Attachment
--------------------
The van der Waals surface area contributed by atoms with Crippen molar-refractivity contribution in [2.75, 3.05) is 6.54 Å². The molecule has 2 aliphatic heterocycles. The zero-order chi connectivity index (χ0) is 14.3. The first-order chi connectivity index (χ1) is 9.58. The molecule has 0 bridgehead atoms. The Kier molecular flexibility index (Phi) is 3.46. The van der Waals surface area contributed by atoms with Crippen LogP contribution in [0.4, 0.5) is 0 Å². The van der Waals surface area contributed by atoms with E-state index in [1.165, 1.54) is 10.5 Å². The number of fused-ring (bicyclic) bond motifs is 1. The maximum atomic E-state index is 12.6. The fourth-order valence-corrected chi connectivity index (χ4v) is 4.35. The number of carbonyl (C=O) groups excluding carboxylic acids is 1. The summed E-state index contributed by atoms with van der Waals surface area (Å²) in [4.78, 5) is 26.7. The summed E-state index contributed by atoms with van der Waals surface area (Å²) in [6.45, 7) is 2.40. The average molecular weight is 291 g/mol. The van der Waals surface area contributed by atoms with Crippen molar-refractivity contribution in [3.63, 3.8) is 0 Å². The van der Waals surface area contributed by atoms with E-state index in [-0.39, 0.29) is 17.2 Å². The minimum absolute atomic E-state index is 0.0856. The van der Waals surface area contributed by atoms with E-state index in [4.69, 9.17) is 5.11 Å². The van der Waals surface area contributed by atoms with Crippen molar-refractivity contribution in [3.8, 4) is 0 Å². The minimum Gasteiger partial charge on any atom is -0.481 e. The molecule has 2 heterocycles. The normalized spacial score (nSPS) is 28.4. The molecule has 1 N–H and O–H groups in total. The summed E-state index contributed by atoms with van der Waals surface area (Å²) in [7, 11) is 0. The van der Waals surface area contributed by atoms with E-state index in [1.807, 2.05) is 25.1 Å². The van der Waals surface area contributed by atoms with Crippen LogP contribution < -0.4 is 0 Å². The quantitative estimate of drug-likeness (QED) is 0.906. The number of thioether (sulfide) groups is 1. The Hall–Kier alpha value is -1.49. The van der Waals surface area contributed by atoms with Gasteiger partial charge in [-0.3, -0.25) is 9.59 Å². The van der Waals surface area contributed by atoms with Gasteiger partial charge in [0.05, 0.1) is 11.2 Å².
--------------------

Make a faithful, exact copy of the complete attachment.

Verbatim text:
The van der Waals surface area contributed by atoms with Crippen molar-refractivity contribution in [2.75, 3.05) is 6.54 Å². The molecule has 2 aliphatic heterocycles. The zero-order chi connectivity index (χ0) is 14.3. The first-order chi connectivity index (χ1) is 9.58. The molecule has 0 bridgehead atoms. The Kier molecular flexibility index (Phi) is 3.46. The van der Waals surface area contributed by atoms with Crippen LogP contribution in [0.4, 0.5) is 0 Å². The van der Waals surface area contributed by atoms with E-state index in [1.165, 1.54) is 10.5 Å². The number of fused-ring (bicyclic) bond motifs is 1. The maximum atomic E-state index is 12.6. The fourth-order valence-corrected chi connectivity index (χ4v) is 4.35. The number of carbonyl (C=O) groups excluding carboxylic acids is 1. The summed E-state index contributed by atoms with van der Waals surface area (Å²) in [4.78, 5) is 26.7. The summed E-state index contributed by atoms with van der Waals surface area (Å²) in [6.45, 7) is 2.40. The average molecular weight is 291 g/mol. The van der Waals surface area contributed by atoms with Crippen molar-refractivity contribution in [3.63, 3.8) is 0 Å². The van der Waals surface area contributed by atoms with E-state index in [-0.39, 0.29) is 17.2 Å². The minimum absolute atomic E-state index is 0.0856. The van der Waals surface area contributed by atoms with E-state index in [4.69, 9.17) is 5.11 Å². The van der Waals surface area contributed by atoms with Crippen molar-refractivity contribution in [3.8, 4) is 0 Å². The minimum Gasteiger partial charge on any atom is -0.481 e. The molecule has 2 heterocycles. The normalized spacial score (nSPS) is 28.4. The molecule has 1 N–H and O–H groups in total. The summed E-state index contributed by atoms with van der Waals surface area (Å²) in [7, 11) is 0. The van der Waals surface area contributed by atoms with E-state index in [1.807, 2.05) is 25.1 Å². The van der Waals surface area contributed by atoms with Crippen LogP contribution < -0.4 is 0 Å². The quantitative estimate of drug-likeness (QED) is 0.906. The number of thioether (sulfide) groups is 1. The Hall–Kier alpha value is -1.49. The van der Waals surface area contributed by atoms with Gasteiger partial charge in [-0.3, -0.25) is 9.59 Å². The van der Waals surface area contributed by atoms with Gasteiger partial charge in [0.05, 0.1) is 11.2 Å².